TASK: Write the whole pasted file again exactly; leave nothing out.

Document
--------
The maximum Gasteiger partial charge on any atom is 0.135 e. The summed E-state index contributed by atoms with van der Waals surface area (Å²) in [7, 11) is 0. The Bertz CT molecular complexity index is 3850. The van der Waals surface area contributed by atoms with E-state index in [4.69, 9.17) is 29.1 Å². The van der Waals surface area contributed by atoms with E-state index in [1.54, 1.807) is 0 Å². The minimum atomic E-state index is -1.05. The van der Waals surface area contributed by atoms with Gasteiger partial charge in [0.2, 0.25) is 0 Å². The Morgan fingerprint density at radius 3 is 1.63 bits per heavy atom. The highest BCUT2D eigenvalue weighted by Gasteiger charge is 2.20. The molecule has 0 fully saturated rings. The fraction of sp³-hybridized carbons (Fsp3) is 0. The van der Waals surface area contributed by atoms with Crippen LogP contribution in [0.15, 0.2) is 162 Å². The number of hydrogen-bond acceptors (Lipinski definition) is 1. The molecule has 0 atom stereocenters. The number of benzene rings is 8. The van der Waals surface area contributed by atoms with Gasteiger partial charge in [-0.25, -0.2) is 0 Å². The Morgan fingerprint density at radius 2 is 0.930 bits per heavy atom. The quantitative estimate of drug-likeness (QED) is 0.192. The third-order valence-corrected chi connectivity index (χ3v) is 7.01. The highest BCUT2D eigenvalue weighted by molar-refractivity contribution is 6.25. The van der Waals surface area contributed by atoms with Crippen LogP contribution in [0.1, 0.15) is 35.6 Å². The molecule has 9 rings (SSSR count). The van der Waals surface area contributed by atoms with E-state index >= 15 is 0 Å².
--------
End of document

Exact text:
The maximum Gasteiger partial charge on any atom is 0.135 e. The summed E-state index contributed by atoms with van der Waals surface area (Å²) in [7, 11) is 0. The Bertz CT molecular complexity index is 3850. The van der Waals surface area contributed by atoms with E-state index in [4.69, 9.17) is 29.1 Å². The van der Waals surface area contributed by atoms with E-state index in [1.54, 1.807) is 0 Å². The minimum atomic E-state index is -1.05. The van der Waals surface area contributed by atoms with Gasteiger partial charge in [0.2, 0.25) is 0 Å². The Morgan fingerprint density at radius 3 is 1.63 bits per heavy atom. The highest BCUT2D eigenvalue weighted by Gasteiger charge is 2.20. The molecule has 0 fully saturated rings. The fraction of sp³-hybridized carbons (Fsp3) is 0. The van der Waals surface area contributed by atoms with Crippen LogP contribution in [0.15, 0.2) is 162 Å². The number of hydrogen-bond acceptors (Lipinski definition) is 1. The molecule has 0 atom stereocenters. The number of benzene rings is 8. The van der Waals surface area contributed by atoms with Gasteiger partial charge in [-0.25, -0.2) is 0 Å². The Morgan fingerprint density at radius 2 is 0.930 bits per heavy atom. The quantitative estimate of drug-likeness (QED) is 0.192. The third-order valence-corrected chi connectivity index (χ3v) is 7.01. The highest BCUT2D eigenvalue weighted by molar-refractivity contribution is 6.25. The van der Waals surface area contributed by atoms with Crippen LogP contribution in [0.1, 0.15) is 35.6 Å². The molecule has 9 rings (SSSR count). The van der Waals surface area contributed by atoms with E-state index >= 15 is 0 Å².